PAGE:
More users than ever experiencing phishing attack attempts
CTO of media company faked-out employees with "phishing" emails
Researchers at Kaspersky Lab have documented a drastic increase in the number of web users who have been "subjected" to phishing attacks over the past year, according to a new report.
The Moscow-headquartered security firm found that 37.3 million people faced the prospect of being phished in 2012 to present day, an 87 percent increase over the same period between 2011 and 2012.
In its "The Evolution of Phishing Attacks" study [PDF], Kaspersky Lab studied threats faced by roughly 50 million customers running its security products.
For several years, Kaspersky researchers have been warning that phishing is the preferred method of online criminals to steal information and foist malware – almost always with the goal to profit – but the mechanisms to automate the process are becoming even more rapidly automated and commercialized with each passing year.
[T]he nature of phishing attacks is such that the simplest types can be launched without any major infrastructure investments or in-depth technological research," the report said. "This situation has led to its own form of commercialization of these types of attacks, and phishing is now being almost industrialized, both by cyber criminals with professional technological skills and IT dilettantes."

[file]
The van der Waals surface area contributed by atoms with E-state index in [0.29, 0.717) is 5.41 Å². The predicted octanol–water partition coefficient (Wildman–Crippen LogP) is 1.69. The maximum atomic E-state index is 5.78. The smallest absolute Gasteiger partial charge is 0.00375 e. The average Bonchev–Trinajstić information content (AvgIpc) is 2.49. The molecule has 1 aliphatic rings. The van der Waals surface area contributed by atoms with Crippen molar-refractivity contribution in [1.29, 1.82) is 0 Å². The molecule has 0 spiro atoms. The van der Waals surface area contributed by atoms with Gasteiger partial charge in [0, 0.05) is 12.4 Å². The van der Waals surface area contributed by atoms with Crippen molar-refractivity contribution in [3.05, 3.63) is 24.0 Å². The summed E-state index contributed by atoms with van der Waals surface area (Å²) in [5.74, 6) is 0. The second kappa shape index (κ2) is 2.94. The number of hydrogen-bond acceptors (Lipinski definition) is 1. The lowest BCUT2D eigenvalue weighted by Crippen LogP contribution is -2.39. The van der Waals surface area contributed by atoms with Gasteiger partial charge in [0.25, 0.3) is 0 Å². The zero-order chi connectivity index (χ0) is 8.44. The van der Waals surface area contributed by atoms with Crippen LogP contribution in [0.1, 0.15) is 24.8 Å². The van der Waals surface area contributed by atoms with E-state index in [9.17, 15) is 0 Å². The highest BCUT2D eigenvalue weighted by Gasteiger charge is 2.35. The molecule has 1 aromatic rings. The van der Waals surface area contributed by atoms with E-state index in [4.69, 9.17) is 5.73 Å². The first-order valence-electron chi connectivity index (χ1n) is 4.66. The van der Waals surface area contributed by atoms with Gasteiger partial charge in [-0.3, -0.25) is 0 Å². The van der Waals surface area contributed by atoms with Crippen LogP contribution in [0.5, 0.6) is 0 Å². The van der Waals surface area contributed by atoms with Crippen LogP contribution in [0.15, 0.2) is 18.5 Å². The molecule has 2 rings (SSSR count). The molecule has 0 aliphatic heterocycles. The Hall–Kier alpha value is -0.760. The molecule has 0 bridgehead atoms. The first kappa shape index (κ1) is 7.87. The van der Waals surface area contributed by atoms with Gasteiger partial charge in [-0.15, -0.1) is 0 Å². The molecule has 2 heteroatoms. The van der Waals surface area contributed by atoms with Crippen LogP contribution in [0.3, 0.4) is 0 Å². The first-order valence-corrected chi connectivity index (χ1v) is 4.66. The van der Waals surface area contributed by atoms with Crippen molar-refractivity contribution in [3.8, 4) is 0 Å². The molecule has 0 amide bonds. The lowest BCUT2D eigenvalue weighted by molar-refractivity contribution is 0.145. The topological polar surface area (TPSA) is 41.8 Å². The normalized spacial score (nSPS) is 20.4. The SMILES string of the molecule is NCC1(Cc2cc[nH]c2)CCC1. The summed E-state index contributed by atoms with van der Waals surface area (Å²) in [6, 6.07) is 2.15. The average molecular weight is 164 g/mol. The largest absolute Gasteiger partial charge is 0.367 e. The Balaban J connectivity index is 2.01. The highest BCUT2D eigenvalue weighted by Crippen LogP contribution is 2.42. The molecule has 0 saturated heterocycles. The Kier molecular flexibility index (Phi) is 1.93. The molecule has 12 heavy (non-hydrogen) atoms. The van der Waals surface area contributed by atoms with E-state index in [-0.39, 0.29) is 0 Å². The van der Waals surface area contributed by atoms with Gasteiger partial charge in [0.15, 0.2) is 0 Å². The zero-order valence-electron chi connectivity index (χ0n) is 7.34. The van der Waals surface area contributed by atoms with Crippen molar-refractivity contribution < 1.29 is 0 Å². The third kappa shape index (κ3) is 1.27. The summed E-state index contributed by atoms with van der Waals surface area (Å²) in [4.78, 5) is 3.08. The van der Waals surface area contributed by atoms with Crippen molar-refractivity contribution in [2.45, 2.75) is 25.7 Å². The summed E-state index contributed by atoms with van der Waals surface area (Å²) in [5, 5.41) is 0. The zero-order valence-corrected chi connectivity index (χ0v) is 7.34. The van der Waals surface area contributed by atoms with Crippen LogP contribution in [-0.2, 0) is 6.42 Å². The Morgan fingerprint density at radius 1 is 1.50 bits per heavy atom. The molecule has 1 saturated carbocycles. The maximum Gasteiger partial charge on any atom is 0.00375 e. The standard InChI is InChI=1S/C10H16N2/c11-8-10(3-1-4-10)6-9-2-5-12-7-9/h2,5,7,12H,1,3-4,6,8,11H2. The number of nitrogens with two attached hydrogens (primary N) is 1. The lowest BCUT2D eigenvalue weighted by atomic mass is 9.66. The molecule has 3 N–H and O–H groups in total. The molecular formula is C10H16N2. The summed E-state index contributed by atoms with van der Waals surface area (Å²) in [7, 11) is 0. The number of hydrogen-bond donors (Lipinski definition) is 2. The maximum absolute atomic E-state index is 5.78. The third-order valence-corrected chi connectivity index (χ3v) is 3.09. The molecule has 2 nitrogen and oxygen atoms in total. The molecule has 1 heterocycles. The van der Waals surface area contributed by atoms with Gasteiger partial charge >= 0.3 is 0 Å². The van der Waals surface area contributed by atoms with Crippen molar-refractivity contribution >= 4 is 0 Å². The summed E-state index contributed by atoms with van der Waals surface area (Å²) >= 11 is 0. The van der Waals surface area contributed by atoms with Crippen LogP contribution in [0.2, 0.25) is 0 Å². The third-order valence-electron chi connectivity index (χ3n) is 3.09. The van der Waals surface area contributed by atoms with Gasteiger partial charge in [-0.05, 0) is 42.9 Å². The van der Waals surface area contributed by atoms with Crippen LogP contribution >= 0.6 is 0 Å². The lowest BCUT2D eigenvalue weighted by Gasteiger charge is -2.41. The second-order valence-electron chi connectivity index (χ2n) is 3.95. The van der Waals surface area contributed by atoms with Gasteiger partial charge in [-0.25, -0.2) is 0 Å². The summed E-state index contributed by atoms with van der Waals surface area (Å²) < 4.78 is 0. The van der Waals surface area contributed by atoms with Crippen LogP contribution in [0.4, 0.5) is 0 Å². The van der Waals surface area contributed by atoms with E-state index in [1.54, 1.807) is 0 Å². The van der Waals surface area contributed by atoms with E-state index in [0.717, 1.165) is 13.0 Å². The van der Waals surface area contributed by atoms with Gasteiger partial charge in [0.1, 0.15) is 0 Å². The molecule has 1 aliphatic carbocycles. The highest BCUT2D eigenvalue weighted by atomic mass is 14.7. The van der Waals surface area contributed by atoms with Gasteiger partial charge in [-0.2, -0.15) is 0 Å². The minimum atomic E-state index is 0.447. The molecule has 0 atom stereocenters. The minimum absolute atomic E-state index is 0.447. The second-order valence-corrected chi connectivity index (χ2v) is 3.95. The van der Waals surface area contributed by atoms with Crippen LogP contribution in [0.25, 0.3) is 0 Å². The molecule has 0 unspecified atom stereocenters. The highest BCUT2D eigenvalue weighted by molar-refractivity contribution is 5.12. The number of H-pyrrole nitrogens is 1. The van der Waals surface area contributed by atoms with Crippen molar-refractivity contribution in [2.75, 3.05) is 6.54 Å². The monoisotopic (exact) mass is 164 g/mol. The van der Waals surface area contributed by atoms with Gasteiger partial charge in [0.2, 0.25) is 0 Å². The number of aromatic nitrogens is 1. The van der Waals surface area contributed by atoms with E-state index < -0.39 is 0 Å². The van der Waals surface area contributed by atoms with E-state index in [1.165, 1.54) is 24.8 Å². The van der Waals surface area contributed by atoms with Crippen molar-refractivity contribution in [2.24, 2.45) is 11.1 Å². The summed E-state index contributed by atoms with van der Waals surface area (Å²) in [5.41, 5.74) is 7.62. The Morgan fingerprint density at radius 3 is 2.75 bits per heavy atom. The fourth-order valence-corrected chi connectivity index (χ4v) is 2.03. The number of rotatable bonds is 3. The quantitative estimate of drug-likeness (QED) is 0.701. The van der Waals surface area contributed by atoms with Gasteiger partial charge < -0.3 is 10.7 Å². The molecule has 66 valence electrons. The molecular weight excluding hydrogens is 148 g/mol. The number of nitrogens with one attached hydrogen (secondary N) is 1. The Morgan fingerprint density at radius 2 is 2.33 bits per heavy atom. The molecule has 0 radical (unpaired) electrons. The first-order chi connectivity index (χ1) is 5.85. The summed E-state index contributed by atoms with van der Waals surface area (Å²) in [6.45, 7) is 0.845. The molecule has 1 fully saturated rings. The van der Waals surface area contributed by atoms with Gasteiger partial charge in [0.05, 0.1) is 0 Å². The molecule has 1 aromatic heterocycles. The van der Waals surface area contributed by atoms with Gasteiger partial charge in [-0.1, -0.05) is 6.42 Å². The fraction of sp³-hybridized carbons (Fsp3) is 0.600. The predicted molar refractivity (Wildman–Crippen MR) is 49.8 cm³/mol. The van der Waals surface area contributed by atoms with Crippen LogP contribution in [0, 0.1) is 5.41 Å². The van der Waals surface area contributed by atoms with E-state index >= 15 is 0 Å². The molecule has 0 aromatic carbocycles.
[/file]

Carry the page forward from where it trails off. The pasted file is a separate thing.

Phishing can be spread in various ways, with most attacks (89 percent) appearing in the browser, versus email (11 percent), the report said.
"Phishers use several different methods to trick their potential victims," the report said. "In addition to the obvious need to create a detailed copy of a website that will be used to attack the victim, the criminals also prepare their cover story by using similar website URLs, replacing one or several characters in the name of the website, or using recognizable website names in the sub-domains.
"If the delivery channel for a phishing link is email or electronic documents (.doc, .odf, or others), malicious users will often resort to the hyperlink features typically available in most text editors and email clients," the report added. "In this case, the text of the email or document will display the link to the real site, but the link will actually lead to the website created by the malicious users."
As expected, popular brands like Google, Amazon and Facebook are common brands that are abused by phishing attacks, as well as banks and other financial institutions, according to the study. Most of the scams targeted users in Russia, the United States, India, Vietnam and the U.K.
Kaspersky Lab recommended businesses employ a combination of education and technology to limit the threat.